After again hauling her own luggage she arrived back in Istanbul for the standard tours of the Blue Mosque, Hagia Sofia and Topkapi Palace commenting, "We walked for a long way to get there only to learn that it would take a long time to get in and that it would be packed once we were inside. By then it was approximately noon. The group was going for lunch after Topkapi. We decided to go on our own and take the tram to the ship (after thanking and tipping our wonderful Guide).Can someone tell me how this is is 5+ Star service and Shore Excursion?

I pause and ask, "If TC2 rates being abandoned in the Istanbul Airport, schlepping luggage, dining disasters and a tour of a major attraction that was so poorly organized it was abandoned as 5 Star, what the heck is the measure of the ship?"

Well, let's take a brief look.  She engaged in what I consider to be a troublesome tactic of seeking out a specific waiter in the main dining room requiring me to again ask, "Is the waitstaff on Regent Seven Seas so suspect that you only have good service if you use specific waiters?"  Can someone tell me how this is 5+ Star service and dining?

And then there is the casual dining venue, La Veranda.  She write, "Breakfast in La Veranda before an excursion is great. It is a buffet with an egg station (remember to pay attention to your table number -- they will deliver your order to the table).Toast is also prepared at that station -- it only takes a minute so I just wait."  Wait a minute!  I have to take a number on a luxury cruise?!  Seriously?!  On Seabourn, you may enjoy the buffet, but if you want eggs (any way), pancakes, etc., and toast, it is ordered and served at your table by a waiter.  Can someone tell me how this is 5+ Star service and dining?

Now, while TC2 is continuing on with her ambiguous (and inaccurate) raves, during her Cruise Critic thread another poster on the same cruise wrote, "We are also on the Voyager now until Rome. Must add to all of your hard work that the food descriptions are lovely, impressive, even.  The portions, quality, and taste are, for the most part, crap. The food on just going downhill faster and faster. Cost cutting measure are evident to anyone who has sailed with them before. I would say the food is fair, edible, passing. No more WHOA!! FOOD PORN moments, LOL. Those can still be had in Sigs and Prime, though. I wish there was no need for specialty restaurants on these ships. If only the food in CR rivaled the specialties every night... sigh... the good old days.  Don't even get me going about the wine pours. Or the baked (shall I say defrosted) goods?...I am a foodie, and the offerings are disappointing at virtually every meal. We have been eating off the ship at every opportunity."  Can someone tell me how this is 5+ Star dining?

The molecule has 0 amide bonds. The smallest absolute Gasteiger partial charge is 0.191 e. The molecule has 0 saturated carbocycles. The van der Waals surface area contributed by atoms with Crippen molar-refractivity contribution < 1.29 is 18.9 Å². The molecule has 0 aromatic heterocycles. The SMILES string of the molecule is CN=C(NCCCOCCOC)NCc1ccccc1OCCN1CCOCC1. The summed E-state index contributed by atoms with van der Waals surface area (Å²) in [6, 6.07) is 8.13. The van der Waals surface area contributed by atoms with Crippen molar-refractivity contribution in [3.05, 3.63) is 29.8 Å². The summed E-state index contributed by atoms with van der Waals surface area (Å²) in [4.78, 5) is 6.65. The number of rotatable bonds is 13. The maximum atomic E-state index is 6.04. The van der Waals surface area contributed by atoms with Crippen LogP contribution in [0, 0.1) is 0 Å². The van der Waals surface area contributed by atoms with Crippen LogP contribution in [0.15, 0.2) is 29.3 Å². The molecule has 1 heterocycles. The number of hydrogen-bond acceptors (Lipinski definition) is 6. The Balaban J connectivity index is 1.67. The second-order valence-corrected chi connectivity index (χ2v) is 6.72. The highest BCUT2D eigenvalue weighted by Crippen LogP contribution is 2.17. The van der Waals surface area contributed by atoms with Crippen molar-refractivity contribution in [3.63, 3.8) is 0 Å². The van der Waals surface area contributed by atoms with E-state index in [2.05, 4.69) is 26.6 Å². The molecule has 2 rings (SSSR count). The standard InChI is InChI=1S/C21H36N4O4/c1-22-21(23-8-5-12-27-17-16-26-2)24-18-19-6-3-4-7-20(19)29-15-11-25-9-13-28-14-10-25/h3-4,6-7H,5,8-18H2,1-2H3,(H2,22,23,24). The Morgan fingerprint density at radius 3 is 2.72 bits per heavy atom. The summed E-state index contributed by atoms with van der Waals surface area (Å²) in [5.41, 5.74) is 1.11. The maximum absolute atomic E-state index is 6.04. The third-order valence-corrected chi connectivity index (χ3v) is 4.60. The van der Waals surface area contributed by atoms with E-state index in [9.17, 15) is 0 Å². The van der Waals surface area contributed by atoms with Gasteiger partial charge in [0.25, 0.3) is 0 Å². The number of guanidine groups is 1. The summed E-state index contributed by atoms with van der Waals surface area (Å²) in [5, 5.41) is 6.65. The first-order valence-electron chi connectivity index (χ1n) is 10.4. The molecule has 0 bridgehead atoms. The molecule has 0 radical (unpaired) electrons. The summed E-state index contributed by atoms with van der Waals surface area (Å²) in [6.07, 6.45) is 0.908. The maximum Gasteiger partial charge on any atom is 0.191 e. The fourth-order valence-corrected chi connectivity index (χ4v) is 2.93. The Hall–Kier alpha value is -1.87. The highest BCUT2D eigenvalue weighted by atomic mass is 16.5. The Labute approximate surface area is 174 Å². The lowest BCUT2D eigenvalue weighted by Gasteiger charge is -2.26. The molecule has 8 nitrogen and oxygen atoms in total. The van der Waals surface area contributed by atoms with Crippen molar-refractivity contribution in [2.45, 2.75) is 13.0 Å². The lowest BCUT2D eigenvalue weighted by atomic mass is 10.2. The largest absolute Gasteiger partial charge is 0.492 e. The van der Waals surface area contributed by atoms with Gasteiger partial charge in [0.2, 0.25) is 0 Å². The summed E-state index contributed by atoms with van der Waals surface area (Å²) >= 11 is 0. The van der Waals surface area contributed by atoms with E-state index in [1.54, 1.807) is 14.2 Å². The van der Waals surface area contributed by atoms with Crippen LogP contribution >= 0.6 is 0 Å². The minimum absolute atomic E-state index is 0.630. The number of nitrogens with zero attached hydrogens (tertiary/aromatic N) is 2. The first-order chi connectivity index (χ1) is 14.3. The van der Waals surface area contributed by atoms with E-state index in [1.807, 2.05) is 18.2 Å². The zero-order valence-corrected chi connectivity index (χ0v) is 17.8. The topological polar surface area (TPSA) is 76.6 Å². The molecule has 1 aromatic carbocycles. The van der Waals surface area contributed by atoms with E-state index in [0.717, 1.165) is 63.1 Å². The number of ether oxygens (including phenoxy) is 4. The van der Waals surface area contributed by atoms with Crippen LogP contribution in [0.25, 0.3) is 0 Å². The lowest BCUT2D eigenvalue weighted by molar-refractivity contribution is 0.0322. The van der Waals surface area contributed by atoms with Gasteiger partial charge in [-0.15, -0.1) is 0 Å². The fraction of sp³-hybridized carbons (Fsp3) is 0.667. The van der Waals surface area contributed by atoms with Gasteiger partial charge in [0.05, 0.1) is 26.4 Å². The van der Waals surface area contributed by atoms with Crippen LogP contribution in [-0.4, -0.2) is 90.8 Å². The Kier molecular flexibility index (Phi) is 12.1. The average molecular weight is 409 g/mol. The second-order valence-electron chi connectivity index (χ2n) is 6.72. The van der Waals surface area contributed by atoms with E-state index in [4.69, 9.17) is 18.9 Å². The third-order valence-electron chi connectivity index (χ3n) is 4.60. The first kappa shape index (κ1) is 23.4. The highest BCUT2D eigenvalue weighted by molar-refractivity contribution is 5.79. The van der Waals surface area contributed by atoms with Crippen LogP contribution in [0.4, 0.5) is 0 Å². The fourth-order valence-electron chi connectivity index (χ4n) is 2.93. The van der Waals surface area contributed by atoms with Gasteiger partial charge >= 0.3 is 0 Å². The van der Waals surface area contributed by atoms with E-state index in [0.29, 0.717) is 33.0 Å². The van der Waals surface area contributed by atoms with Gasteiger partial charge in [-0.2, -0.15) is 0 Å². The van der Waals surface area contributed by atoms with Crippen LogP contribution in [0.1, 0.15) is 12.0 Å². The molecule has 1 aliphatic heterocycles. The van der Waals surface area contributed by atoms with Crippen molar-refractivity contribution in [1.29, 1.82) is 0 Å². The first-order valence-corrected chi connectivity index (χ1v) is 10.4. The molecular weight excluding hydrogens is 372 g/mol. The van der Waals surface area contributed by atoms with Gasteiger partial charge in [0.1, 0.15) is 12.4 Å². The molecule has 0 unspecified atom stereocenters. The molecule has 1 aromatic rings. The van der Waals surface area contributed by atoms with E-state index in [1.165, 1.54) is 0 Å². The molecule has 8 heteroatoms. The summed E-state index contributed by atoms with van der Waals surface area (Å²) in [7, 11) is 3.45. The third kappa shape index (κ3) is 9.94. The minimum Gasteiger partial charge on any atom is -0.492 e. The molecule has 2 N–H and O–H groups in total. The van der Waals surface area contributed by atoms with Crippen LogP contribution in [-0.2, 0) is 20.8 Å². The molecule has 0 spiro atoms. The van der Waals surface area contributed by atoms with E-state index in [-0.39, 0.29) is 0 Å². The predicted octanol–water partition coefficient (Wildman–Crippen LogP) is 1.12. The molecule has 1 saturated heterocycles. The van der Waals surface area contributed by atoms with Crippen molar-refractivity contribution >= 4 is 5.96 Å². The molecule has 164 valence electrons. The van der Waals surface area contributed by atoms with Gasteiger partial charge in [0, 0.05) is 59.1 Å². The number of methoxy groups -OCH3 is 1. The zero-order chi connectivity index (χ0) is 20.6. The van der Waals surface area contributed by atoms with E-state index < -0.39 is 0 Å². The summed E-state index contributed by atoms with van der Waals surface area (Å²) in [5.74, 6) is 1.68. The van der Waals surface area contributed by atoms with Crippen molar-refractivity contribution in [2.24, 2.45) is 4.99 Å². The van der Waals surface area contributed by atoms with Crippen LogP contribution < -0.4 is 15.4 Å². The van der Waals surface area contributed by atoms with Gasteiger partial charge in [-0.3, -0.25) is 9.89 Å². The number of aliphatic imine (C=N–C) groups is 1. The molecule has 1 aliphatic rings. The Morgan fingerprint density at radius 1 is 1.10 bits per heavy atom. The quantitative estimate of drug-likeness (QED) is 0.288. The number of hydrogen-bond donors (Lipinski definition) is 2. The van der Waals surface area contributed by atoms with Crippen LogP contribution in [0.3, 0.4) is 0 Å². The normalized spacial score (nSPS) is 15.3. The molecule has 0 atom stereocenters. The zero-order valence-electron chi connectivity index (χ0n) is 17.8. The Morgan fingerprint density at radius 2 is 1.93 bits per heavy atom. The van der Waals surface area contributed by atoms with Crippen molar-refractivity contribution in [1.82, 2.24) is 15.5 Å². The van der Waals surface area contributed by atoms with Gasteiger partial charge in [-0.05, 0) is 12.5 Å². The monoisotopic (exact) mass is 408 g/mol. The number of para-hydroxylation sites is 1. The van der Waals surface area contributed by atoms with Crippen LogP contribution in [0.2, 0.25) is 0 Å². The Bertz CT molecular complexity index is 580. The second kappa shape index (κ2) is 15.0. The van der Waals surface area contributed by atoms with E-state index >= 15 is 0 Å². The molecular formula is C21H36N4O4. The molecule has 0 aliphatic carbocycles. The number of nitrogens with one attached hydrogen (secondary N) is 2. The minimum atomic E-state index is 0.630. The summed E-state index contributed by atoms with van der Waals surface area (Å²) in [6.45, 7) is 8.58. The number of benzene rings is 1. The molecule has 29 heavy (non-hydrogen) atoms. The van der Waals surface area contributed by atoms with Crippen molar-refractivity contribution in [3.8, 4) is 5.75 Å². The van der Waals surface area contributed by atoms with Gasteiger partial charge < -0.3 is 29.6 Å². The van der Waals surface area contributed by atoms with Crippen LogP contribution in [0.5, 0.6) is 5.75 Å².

BTW, on Seabourn the baked goods are made fresh every day.  It is an incredible process that literally works around the clock.  If you are interested, I have photographs of all sorts of baked goods being prepared.  (This also reminds that the reported old habit at Regent of ordering croissants from Sam's Club may be gone, but not forgotten.)

And then TC2 fesses up, "Food is subjective. Many repeat Regent customers notice a big difference from a few years (months) ago to now." Can someone tell me how this is 5+ Star dining?

On Seabourn caviar is served regularly and is always available on request.  In fact, Seabourn has sourced environmentally sound true Caspian Sea sturgeon caviar (farmed in the Black River region of Argentina).  On Regent, according to TC2, "Once per cruise they have an event with cocktails (like we really need more to drink:-) and caviar. The big draw for us is the caviar."  Can someone tell me how this is 5+ Star dining?